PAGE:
Editor’s Note: Mr. Fisher reminds us to think like a reporter. Yes. He also aptly points out – attention spans are not dwindling due to any dumbing down of society. We are being drowned in information regardless of our age. Our brains provide self-defense by giving us the rapid ability to distill and decide what information is valuable. We need to do that quickly now more than ever. It also means first impressions are just as critical digitally as they are when walking into a room. Taking the time to get your online presence right also means trimming it down as much as it is about filling in every blank. Use these techniques to get the right information in front of visitors and prospects.
By the end of that those few seconds, over half of a webpage’s visitors have left (according to research by digital metric tracker Chartbeat in 2014). And if you do a quick Google search on “how long do viewers stay on a webpage”, you’ll find a host of other stats, numbers, and figures, but they all point to a simple fact:
People don’t spend a lot of time reading online information.
This has important ramifications for your online presence, especially with your social media profiles. If you are using sites like LinkedIn to build your brand or a client pipeline, your profile acts as your personal business website. When a prospective client or other interested party visits, they are looking for more information on you, but they aren’t looking for an autobiography. You have only moments to communicate your message and engage them.
Think Like a Journalist – Focus on the Critical Message
It’s counter-intuitive, but to effectively snag your visitors in that window you have to realize that less can be more. Focus on short, powerful (and clear) messages instead of overwhelming them with a large amount of information. In this situation, quality is much more important that quantity.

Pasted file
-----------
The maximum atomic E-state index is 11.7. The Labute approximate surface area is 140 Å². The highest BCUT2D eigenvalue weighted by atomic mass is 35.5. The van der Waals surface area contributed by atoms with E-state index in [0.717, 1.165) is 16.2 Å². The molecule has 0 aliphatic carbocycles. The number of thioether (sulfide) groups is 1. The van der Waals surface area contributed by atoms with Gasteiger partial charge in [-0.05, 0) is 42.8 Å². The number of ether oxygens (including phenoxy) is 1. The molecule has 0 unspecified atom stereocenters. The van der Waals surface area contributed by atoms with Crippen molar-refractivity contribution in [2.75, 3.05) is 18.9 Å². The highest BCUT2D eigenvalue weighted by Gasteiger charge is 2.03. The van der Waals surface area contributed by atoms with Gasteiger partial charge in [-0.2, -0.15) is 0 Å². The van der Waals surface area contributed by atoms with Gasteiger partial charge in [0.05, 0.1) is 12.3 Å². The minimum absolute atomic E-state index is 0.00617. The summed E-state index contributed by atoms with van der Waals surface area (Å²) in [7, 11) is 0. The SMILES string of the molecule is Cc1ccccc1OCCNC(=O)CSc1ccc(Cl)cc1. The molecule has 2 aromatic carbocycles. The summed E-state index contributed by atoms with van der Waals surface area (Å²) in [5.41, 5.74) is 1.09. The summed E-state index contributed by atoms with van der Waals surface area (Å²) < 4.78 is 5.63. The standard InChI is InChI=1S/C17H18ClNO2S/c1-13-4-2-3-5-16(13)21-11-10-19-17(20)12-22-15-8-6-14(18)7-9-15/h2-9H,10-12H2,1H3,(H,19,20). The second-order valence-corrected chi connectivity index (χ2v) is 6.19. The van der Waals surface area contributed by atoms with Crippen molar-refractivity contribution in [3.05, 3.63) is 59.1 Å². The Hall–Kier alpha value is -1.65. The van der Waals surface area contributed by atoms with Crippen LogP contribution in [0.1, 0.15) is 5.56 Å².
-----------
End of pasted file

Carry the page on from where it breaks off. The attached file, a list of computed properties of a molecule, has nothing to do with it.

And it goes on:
That’s a challenge for most financial professionals, who are trained to be incredibly thorough when communicating with clients and potential clients. When diving into the complexities of financial planning, you can’t leave out information or overly simplify important facts. So it makes sense to cover everything online as well, right?
Not quite. It’s important to keep in mind that your online presence, especially your LinkedIn and other social media profiles, aren’t meant to be fully representative. They aren’t full sales conversations; in many ways they are your calling card. You aren’t trying to explain everything you to prospective clients. Rather you are offering an introduction so they choose whether or not to engage with you further (of course, be sure to include all of the relevant compliance information).
Short Attention Span does not Equal Stupid
When talking about online attention spans with many financial professionals, I’ve encountered a dismissive attitude among many of them. They want to complain that the shorter attention spans of online visitors points to a lack of intelligence, sophistication, or decision-making ability. This is compounded when veteran financial professionals lump this together with complaints about the “younger generation”.
In reality, we live in a world with a glut of information, and we have to process it quickly. That goes for all generations. If you were a digital native who grew up in a world overloaded with information, wouldn’t you process information quickly as well? You’d want to make sure that you weren’t wasting your time.